4 Millennial Changemakers in CapNY Housing

Virginia Rawlins
If you’ve spent time in Albany, there’s a chance that you’ve noticed a bright red ‘X’ on multiple buildings. Albany has a lot of homes that are currently vacant, dilapidated, and not up to safety codes. Seeing all of those properties that have great potential, you can’t help but to dream of all the possibilities, to think of it’s potential to be transformed into adequate housing or become multi-purpose centers for our community…

Changing the Landscape of Homeownership

Outside of the possibility you’re also faced with what is: that the presence of those abandoned homes indicate that there are more unhoused neighbors than you think. Furthermore it begs the question what does affordable housing actually look like in CapNY.

While no one person has all the answers, we do have a bevy of individuals of all ages and groups committed to finding solutions. Leadership is not a one-size fits all endeavor, it does not have a particular look and feel. There are more and more young people in CapNY who are taking up the mantle to be actors of change. It’s important to believe in the power of younger generations. These millennials are changing the landscape of homeownership and what it means to have housing in our region.

Virginia Rawlins

Meet Virginia Rawlins, President and CEO of Building Blocks Together (BBT), an organization dedicated to the education of Black and Brown potential homeowners. The 31-year-old Bronx native started out as a Housing Services Counselor at the Albany County Land Bank but then realized that members of the community had a lot of misconceptions about the home buying process. 

“Working at the Land Bank I realized that people didn’t know the basic home buying process. They were excited [to receive grants] for the $5,000 houses, but they didn’t know which legal documents to submit to the bank had they gone the traditional route.” Seeing that disconnect, Rawlins founded Building Blocks Together as a way to bridge that gap. Founded in 2018, BBT is equal parts a consulting and advocacy group which holds workshops and helps connect members of the community with funding opportunities. In addition to the creation of BBT, Rawlins works with the Touhey Foundation and their Restorative Justice fund, which gives African-American homebuyers up to $10,000 to purchase a home in CapNY.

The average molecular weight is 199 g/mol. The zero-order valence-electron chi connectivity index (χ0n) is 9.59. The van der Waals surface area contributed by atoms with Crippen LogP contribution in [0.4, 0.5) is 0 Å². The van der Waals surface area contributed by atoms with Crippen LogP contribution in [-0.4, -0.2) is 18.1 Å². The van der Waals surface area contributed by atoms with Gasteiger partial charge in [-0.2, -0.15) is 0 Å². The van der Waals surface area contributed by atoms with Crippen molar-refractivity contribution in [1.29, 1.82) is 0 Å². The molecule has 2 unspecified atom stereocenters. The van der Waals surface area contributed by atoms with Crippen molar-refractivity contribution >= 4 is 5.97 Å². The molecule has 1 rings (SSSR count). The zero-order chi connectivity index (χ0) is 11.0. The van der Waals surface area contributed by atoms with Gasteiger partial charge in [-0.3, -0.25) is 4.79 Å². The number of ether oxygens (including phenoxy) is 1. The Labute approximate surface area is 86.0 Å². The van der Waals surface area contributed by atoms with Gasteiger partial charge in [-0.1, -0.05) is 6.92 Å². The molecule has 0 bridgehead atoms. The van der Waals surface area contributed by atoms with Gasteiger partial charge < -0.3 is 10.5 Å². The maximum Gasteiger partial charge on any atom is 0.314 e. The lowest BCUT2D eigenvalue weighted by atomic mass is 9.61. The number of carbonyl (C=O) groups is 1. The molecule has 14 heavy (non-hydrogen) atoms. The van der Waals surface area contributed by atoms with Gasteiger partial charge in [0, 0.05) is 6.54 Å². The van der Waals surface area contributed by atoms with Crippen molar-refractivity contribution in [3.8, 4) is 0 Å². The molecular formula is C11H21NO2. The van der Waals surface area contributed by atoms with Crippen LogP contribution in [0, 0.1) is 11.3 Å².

“I wanted to be a connector. I think everyone can agree that the opportunities for affordable home ownership for minorities are present with entities like the Land Bank and the Land Trust in the area. However some of these organizations that are not Black-led don’t have the resources or have the same sense of care to do community outreach in the way that Black people would.”

Working for the community and being of the community is a distinction that Virginia is keenly aware of. It can mean the difference between feeling seen, heard and understood and condescension. It can also be a barrier to beginning the endeavor of home ownership. It is due to this understanding that various housing groups have welcomed Virginia’s presence with open arms. Virginia has been lifted up by Albany’s housing community and has created long lasting connections.

Ultimately Virginia Rawlins is passionate about the work she does because she believes that everyone is entitled to own a home and build a deeper connection to the community around them. 

If you’d like to buy a home but don’t know where to start check out Virginia and Building Blocks Together’s upcoming engagements: 
1. Restorative Housing Justice Fund Information Session: The purpose of this information session is to answer any questions you may have as a: Potential homeowner, Mortgage Lender, Real Estate Agent, Real Estate Attorney, Underwriter
2. #TogetherTuesday: Workshop Series will cover a range of topics that will educate homebuyers, homeowners, and real estate investors. 

Josh Koss

Meet Josh Koss, General Counsel for The Vecino Group, a multidimensional collective dedicated to creating “lasting and socially-impactful” work. Before relocating to Troy, Josh practiced law  at a real estate law firm in NY helping close $3 billion worth of deals while there but he wanted something a bit more “hands on.” After gaining his broker’s license, he fell in love with the area and began his journey with the Vecino Group. The 29-year-old lawyer’s work is centered on affordable housing within the region.